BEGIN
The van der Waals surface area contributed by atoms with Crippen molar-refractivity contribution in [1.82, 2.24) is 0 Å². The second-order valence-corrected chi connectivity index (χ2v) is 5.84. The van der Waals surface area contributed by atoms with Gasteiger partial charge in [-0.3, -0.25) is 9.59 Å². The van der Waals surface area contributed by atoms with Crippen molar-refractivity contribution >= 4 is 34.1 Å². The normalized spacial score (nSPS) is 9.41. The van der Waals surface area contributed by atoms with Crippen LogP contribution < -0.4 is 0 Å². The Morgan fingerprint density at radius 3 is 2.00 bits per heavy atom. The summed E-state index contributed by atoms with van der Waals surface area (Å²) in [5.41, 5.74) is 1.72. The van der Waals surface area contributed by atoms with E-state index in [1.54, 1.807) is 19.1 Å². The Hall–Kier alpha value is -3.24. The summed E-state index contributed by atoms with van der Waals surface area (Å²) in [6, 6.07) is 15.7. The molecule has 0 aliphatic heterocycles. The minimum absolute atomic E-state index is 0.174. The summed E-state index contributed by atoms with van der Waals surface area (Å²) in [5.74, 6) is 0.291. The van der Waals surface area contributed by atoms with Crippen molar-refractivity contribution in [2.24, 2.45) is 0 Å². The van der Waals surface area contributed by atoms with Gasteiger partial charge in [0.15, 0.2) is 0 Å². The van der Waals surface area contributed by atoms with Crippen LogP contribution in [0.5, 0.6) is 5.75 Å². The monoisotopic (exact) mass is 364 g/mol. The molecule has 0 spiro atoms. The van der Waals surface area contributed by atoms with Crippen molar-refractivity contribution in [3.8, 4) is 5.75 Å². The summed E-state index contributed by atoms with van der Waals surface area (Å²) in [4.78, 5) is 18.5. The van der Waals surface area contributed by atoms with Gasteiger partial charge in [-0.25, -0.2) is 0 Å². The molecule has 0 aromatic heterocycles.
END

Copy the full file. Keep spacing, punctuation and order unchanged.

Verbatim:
The van der Waals surface area contributed by atoms with Crippen molar-refractivity contribution in [1.82, 2.24) is 0 Å². The second-order valence-corrected chi connectivity index (χ2v) is 5.84. The van der Waals surface area contributed by atoms with Gasteiger partial charge in [-0.3, -0.25) is 9.59 Å². The van der Waals surface area contributed by atoms with Crippen molar-refractivity contribution >= 4 is 34.1 Å². The normalized spacial score (nSPS) is 9.41. The van der Waals surface area contributed by atoms with Crippen LogP contribution < -0.4 is 0 Å². The Morgan fingerprint density at radius 3 is 2.00 bits per heavy atom. The summed E-state index contributed by atoms with van der Waals surface area (Å²) in [5.41, 5.74) is 1.72. The van der Waals surface area contributed by atoms with E-state index in [1.54, 1.807) is 19.1 Å². The Hall–Kier alpha value is -3.24. The summed E-state index contributed by atoms with van der Waals surface area (Å²) in [6, 6.07) is 15.7. The molecule has 0 aliphatic heterocycles. The minimum absolute atomic E-state index is 0.174. The summed E-state index contributed by atoms with van der Waals surface area (Å²) in [5.74, 6) is 0.291. The van der Waals surface area contributed by atoms with Crippen molar-refractivity contribution in [2.24, 2.45) is 0 Å². The van der Waals surface area contributed by atoms with Gasteiger partial charge in [0.15, 0.2) is 0 Å². The van der Waals surface area contributed by atoms with Crippen LogP contribution in [0.5, 0.6) is 5.75 Å². The monoisotopic (exact) mass is 364 g/mol. The molecule has 0 spiro atoms. The van der Waals surface area contributed by atoms with Crippen molar-refractivity contribution in [3.8, 4) is 5.75 Å². The summed E-state index contributed by atoms with van der Waals surface area (Å²) in [4.78, 5) is 18.5. The van der Waals surface area contributed by atoms with Gasteiger partial charge in [-0.25, -0.2) is 0 Å². The molecule has 0 aromatic heterocycles.